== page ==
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I first published this in 2012. With the advent of the Pandemic and its attendant practices of self-isolation, self-guaranteeing, working from home, reduced in-person social engagements, etc., I thought it might be a timely reading. You can decide.

Northern Illinois University professor Larissa Barber, PhD, coined the term “telepressure” – the urge to respond immediately to work-related messages, no matter when they come.”

A study in Time magazine reports: “The majority of US workers (52 percent) check their e-mail during non-work hours, including on sick days. Depending on your employer, it may be an unspoken requirement to respond immediately, but, more likely, you respond right away not because of actual workplace policy but due to a phenomenon known as “telepressure.”

Meshing work and home

The question I would interject is “To what degree is the meshing of your work life and home life affecting your health – mental, physical, emotional, spiritual and psychological?”

Prof. Barber’s research found: “…those who felt greater telepressure, and therefore a stronger urge to check and respond to e-mails at all hours, faced some serious consequences.”

Knee-jerk reactions

Telepressure is a two edge sword – one edge, necessitating the other. On the one hand, our addiction to our devices creates a neurological dynamic in our brains, not unlike addiction, to seek more and more stimulation – checking my iPhone, checking my smart phone, checking my social media sites – non-stop, always seeking more, more and more. It’s the progressive drug that requires ever greater doses in order to satiate.

The other edge is the immediacy with which we feel compelled to reply or to respond. This immediacy often precludes what’s needed in that very moment – time to reflect, time to think, time to analyze and time to step back. This immediacy often results in less-than-optimal choices and decisions. Lose-lose.

Psycho/emotional health

Prof. Barber reports that those who engage in this constant state of stimulus and response, face some serious health consequences: worse sleep, higher levels of burnout (physical and cognitive), and increased health-related absences from work (my addition… even if you work from  home).

One unfortunate downside of always being “on” and “available” 24/7, 365 is pure and simple: exhaustion, stress, burnout, rust-out, disengagement and presenteeism (your body shows up, but you don’t). And, the fact you’re announcing to folks (i.e., “sent from my device” at all hours), “I’m always available. Contact me anytime.”

The constant wear and tear and stress that accompanies always being “on” and “available” has serious psychological effects – suicidal thoughts, anxiety, and other stress-related afflictions such as diabetes, heart attacks, depression, alcoholism and drug addiction.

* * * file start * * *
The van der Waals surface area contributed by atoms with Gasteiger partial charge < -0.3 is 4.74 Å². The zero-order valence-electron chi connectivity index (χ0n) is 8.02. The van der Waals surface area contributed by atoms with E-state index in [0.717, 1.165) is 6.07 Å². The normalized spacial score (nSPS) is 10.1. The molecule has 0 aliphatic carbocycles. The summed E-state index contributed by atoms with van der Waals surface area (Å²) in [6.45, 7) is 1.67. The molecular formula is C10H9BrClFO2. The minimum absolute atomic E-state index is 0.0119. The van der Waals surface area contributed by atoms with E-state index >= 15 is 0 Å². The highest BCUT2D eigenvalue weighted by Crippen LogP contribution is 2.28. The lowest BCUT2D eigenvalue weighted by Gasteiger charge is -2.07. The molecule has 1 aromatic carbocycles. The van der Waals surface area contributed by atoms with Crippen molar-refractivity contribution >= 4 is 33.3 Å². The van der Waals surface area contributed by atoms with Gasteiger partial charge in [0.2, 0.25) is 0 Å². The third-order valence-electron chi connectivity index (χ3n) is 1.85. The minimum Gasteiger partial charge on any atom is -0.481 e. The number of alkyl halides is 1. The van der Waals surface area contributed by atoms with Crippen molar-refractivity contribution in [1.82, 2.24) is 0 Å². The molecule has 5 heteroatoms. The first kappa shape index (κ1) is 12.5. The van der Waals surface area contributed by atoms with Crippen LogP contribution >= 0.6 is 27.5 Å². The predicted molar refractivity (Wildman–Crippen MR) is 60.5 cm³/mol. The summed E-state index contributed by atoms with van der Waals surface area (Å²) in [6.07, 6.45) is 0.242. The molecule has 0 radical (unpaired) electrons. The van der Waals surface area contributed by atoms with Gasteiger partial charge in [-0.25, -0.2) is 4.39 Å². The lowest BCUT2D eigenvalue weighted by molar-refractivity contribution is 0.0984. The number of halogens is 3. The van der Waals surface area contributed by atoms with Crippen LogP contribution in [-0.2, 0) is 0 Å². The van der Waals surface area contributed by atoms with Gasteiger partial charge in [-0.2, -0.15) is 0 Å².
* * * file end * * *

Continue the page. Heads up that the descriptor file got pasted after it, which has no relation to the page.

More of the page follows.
The body and mind cannot race at 100 miles an hour non-stop and not break down in some way, shape or form. No matter how invulnerable or invincible you think you are.

The challenge for folks today is not how to connect but to disconnect. Our devices have become extensions of ourselves. Folks need to learn how to disconnect from their devices in order to connect or reconnect with themselves (and be OK with “aloneness”).

Other research tells us that spending an inordinate amount of time at night in artificial light, interferes with the body’s production of melatonin which helps regulate your sleep-wake cycle. People who use their computer or smartphones near bedtime are more likely to report symptoms of insomnia.

Many folks these days wear “crazy busy” as a merit badge. Many folks regard busyness and “living in the fast lane” as status symbols. These folks seem to think their status is in direct proportion to the number of emails they receive or number of (Zoom or Skype…) meetings they attend. Writer Brigid Schulte, author of Overwhelmed: Work, Love, and Play When No One Has the Time, explains:

“…overwork has really become pervasive. I’m not talking about hard work. I’m all for hard work that we find meaning in. But overwork leaves us burned out and disengaged butts in chairs at work and fried at home without the energy to do much more than flop down in front of the boob tube.”

There are answers, or antidotes, if you’re able and willing to make some choices. Some suggestions:

Create boundaries between your work life and personal life. Plug-in when you’re at work and unplug when you’re not. Coming home ( or being home) and “plugging in” as a way of winding down and relaxing is powerfully self-destructive. To think of “plugging in” as a form of relaxation at home is a delusion, pure and simple. Nothing could be further from the truth. Unplug!

Get your body moving; oxygenate your cells, your brain, your muscles, tendons and ligaments. Exercise reduces and alleviates stress. Exercise is a natural antidepressant.

Spend More Time outside
Being in nature, whether you’re actively running or walking, or gardening or simply sitting is a natural stress reducer,and can spur personal growth. And being outside, unencumbered by your devices, is even more so.

Focus on Your Breath